Among the hottest of the hot topics in the philanthropy world these days is nonprofit evaluation, and all eyes are on Charity Navigator in particular as they move from a narrow focus on financial measures to a much broader assessment of organizational effectiveness. This is good news for the sector, no doubt. We’ve long believed that a narrow focus on metrics like overhead ratios and program expenditures (core elements of Charity Navigator’s methodology) is not only misguided but really damaging, encouraging nonprofits to focus on how their expenditures look to external eyes rather than on how much they get actually do with those dollars, and creating huge disincentives for nonprofits to make critical capacity investments. Even worse, those metrics probably don’t tell us anything consistent about an organization’s actual impact or effectiveness.
As Tactical Philanthropy noted in a nice write-up earlier this week, “Charity Navigator is the 800lb in the charity rating space,” so watching them lay out a path for major changes in their rating system over the next couple of years really is a big deal. Charity Navigator, ironically, probably gets more credit than anyone else for making overhead ratios so important, but under new leadership and increasingly sophisticated thinking in the philanthropic world about evaluating nonprofit performance, they will play a large role in shifting the paradigm.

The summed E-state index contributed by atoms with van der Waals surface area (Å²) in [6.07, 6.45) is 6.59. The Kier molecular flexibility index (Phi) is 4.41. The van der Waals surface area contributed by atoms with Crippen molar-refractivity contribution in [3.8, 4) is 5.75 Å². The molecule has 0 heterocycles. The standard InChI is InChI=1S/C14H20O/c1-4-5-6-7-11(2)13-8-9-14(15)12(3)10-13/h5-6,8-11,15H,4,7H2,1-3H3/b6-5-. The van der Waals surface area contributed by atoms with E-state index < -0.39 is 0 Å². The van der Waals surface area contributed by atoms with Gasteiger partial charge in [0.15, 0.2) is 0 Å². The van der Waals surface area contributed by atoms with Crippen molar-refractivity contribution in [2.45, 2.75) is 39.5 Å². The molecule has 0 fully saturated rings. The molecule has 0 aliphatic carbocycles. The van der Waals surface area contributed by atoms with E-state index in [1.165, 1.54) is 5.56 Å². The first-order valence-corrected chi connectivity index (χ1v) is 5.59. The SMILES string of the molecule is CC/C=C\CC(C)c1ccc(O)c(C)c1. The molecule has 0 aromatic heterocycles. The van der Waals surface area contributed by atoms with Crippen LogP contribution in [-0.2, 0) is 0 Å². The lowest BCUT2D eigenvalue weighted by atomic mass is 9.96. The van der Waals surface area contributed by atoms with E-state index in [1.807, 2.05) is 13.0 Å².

As they reported at the SOCAP10 conference last month, their new system will consider overhead ratios, working capital (cash on hand), and a liabilities-to-assets ratio but will also focus heavily on third party reviews of organizational effectiveness. Accountability and transparency will also figure in the rating system.
There’s plenty of opportunity for missteps, but watching an industry giant like Charity Navigator lead this critical cultural change in the philanthropy community is a welcome sight.